Jennifer D. Keene. Doughboys, the Great War, and the Remaking of America. The Johns Hopkins University Press, 2003. See the JHUP book reference here.
Jennifer Keene, (see her bio here) in her study of the experience of American soldiers who served in World War I, sets as goal to fill what she contends is a significant inequality in the focus of scholars of World War I when compared to more popular conflicts: the Civil War, World War II, and the Vietnam War. She suggests that in light of other wars, World War I is seen by many as a “dissatisfying experience with little transcendent significance.” She states as purpose a quest for the true importance of the Great War in American history by telling the story of the generation who served in that war and the way in which their experience shaped American society. Her thesis is that World War I was, in fact, a pivotal experience because it led to a transformation of the federal Army into a stronger national institution. Critical to this change was what she considers the most sweeping social welfare legislation in American history, the G.I. Bill, driven by the generation who would fight in the Great War. Her conclusion is that the Bill changed dramatically the experience of the millions of American men who would participate in mass military service in the twentieth century and was a direct result of the mistakes made by the military in the care of World War I servicemen. She approaches the subject less as an examination of the traditional themes of military battle tactics and strategies and more as a study of the experiences of citizen-soldiers. This allows an in-depth view of topics such as training, combat, discipline, race relations, experiences in France, health care, and the re-entry process after the war. The result is a sobering view of war’s realities at the troop level, a far cry from typical ideologically-based accounts of the Great War. One of the most important conclusions of Linn’s work is that this generation of citizen-soldiers refused to conform to the expectations of military officials and so found their collective voice, becoming political and societal advocates for military reform. Their biggest effort was on adjustment in postwar compensation, a cause they eventually won in 1936 after prolonged lobbying and activism. At issue was the government’s contract with citizen-soldiers, and the debate expanded to include the government’s obligations to the poor.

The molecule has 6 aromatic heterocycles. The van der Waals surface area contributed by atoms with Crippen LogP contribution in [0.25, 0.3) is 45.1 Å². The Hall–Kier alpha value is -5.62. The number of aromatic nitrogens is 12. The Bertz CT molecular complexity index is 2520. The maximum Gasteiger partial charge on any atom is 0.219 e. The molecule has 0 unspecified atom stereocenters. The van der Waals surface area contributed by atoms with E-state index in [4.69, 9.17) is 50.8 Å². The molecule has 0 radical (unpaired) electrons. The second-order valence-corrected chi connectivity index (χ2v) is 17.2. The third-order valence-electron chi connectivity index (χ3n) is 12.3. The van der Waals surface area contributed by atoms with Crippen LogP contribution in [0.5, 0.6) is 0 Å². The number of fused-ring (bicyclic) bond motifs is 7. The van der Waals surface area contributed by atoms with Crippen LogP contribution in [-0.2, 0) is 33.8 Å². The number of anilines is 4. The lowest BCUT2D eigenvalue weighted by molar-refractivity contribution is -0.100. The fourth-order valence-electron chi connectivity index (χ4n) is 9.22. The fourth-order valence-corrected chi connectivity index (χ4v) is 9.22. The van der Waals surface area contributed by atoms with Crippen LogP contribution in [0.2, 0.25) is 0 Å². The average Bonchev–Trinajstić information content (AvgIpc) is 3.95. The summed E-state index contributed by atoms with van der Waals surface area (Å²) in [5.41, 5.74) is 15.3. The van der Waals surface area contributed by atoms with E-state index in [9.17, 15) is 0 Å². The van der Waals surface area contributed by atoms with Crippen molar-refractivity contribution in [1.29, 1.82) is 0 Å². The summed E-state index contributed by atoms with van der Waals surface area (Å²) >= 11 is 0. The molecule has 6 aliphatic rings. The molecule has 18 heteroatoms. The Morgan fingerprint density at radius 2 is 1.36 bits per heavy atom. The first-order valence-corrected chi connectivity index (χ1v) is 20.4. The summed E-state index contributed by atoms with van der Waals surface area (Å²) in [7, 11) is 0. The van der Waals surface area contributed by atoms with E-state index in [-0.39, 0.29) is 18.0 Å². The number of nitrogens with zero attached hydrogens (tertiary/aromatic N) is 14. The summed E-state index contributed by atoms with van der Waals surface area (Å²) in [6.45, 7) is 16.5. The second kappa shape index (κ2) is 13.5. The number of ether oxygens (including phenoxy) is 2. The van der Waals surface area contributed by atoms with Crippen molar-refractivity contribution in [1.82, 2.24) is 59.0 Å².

Keene chooses a chronological organization of her material and follows the experience of the common soldier through conscription, training, and deployment overseas. She describes in a fresh manner the experience of black soldiers abroad and the startling revelation that they were more highly regarded and better treated by the French than by their own countrymen. She continues their story through the post war years and their battles for compensation, finishing with the history of the G.I. Bill.
Keene brings strong academic credentials to the work and an impressive resume. At the time of this book’s publication, she was an assistant professor of history at the University of the Redlands in Redlands, California. She is currently the Chair of the Department of History and a Professor of History at Chapman University. She has been recognized with the Wang-Franklin Professorship in Scholarly Excellence award (2007-2009). Professor Keene received her Master of Arts from George Washington University and Ph.D. from Carnegie Mellon University.
Her work should be of interest to both military and social historians as well as those investigating the experience of black soldiers in the military. She provides an impressive notes section revealing a plethora of primary source materials. Keen’s work is noteworthy for its examination of the pluralistic military tradition of professional and citizen-soldiers. America had to conscript, train, and deploy a huge army in a short period of time and made many errors in the process. Her coverage of this aspect the Great War was exceptional. The text also provides an interesting take on America’s commitment to civilian control of the military. The power of the states and the federal government to raise and manage a large conscription force was tested as was the responsibility of civilian government to those soldiers upon return to a peacetime society. Fascinating issues of contractual obligation to fair wages are covered in depth. Inherent in the latter issue is that fact that rational military considerations alone rarely shape military policies.
Keene demonstrates that once again, that the United States was able to raise an army fairly quickly in support of a perceived threat to the nation’s security. However she also highlights the cost in lives of that rushed effort.
This is an impressive addition to the scholarly base of American military history albeit of decidedly different focus. Highly recommend.